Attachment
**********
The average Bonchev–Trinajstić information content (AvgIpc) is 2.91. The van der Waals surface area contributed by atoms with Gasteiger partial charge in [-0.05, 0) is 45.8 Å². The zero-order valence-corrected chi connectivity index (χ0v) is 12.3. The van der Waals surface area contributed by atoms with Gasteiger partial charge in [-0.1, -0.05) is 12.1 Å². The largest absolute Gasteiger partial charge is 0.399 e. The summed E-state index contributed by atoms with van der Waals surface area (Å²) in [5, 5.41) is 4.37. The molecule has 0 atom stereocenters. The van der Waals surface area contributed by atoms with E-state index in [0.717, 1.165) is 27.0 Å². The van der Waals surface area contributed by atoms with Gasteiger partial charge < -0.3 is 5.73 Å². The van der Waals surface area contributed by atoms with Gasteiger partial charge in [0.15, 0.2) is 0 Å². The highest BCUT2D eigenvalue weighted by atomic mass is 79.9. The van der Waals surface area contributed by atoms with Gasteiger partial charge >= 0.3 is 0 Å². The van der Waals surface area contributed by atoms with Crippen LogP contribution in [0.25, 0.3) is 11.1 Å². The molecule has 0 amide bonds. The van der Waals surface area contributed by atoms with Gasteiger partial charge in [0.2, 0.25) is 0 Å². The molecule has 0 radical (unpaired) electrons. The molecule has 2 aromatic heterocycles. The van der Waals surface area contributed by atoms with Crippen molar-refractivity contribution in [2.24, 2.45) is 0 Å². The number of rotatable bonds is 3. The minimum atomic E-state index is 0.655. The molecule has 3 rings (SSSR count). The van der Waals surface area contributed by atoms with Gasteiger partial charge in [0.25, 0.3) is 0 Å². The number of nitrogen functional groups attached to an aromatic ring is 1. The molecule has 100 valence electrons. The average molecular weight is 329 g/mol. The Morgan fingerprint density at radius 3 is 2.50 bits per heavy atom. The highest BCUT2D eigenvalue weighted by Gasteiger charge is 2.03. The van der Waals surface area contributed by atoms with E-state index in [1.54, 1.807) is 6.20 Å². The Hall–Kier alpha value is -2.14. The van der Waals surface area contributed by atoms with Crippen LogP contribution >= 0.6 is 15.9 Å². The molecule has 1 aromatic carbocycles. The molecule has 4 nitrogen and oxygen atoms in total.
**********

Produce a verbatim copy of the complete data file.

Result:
The average Bonchev–Trinajstić information content (AvgIpc) is 2.91. The van der Waals surface area contributed by atoms with Gasteiger partial charge in [-0.05, 0) is 45.8 Å². The zero-order valence-corrected chi connectivity index (χ0v) is 12.3. The van der Waals surface area contributed by atoms with Gasteiger partial charge in [-0.1, -0.05) is 12.1 Å². The largest absolute Gasteiger partial charge is 0.399 e. The summed E-state index contributed by atoms with van der Waals surface area (Å²) in [5, 5.41) is 4.37. The molecule has 0 atom stereocenters. The van der Waals surface area contributed by atoms with E-state index in [0.717, 1.165) is 27.0 Å². The van der Waals surface area contributed by atoms with Gasteiger partial charge < -0.3 is 5.73 Å². The van der Waals surface area contributed by atoms with Gasteiger partial charge in [0.15, 0.2) is 0 Å². The highest BCUT2D eigenvalue weighted by atomic mass is 79.9. The van der Waals surface area contributed by atoms with Gasteiger partial charge >= 0.3 is 0 Å². The van der Waals surface area contributed by atoms with Crippen LogP contribution in [0.25, 0.3) is 11.1 Å². The molecule has 0 amide bonds. The van der Waals surface area contributed by atoms with Gasteiger partial charge in [0.2, 0.25) is 0 Å². The molecule has 0 radical (unpaired) electrons. The molecule has 2 aromatic heterocycles. The van der Waals surface area contributed by atoms with Crippen molar-refractivity contribution in [2.24, 2.45) is 0 Å². The number of rotatable bonds is 3. The minimum atomic E-state index is 0.655. The molecule has 3 rings (SSSR count). The van der Waals surface area contributed by atoms with Gasteiger partial charge in [0.25, 0.3) is 0 Å². The number of nitrogen functional groups attached to an aromatic ring is 1. The molecule has 100 valence electrons. The average molecular weight is 329 g/mol. The Morgan fingerprint density at radius 3 is 2.50 bits per heavy atom. The highest BCUT2D eigenvalue weighted by Gasteiger charge is 2.03. The van der Waals surface area contributed by atoms with E-state index in [1.54, 1.807) is 6.20 Å². The Hall–Kier alpha value is -2.14. The van der Waals surface area contributed by atoms with Crippen LogP contribution >= 0.6 is 15.9 Å². The molecule has 1 aromatic carbocycles. The molecule has 4 nitrogen and oxygen atoms in total.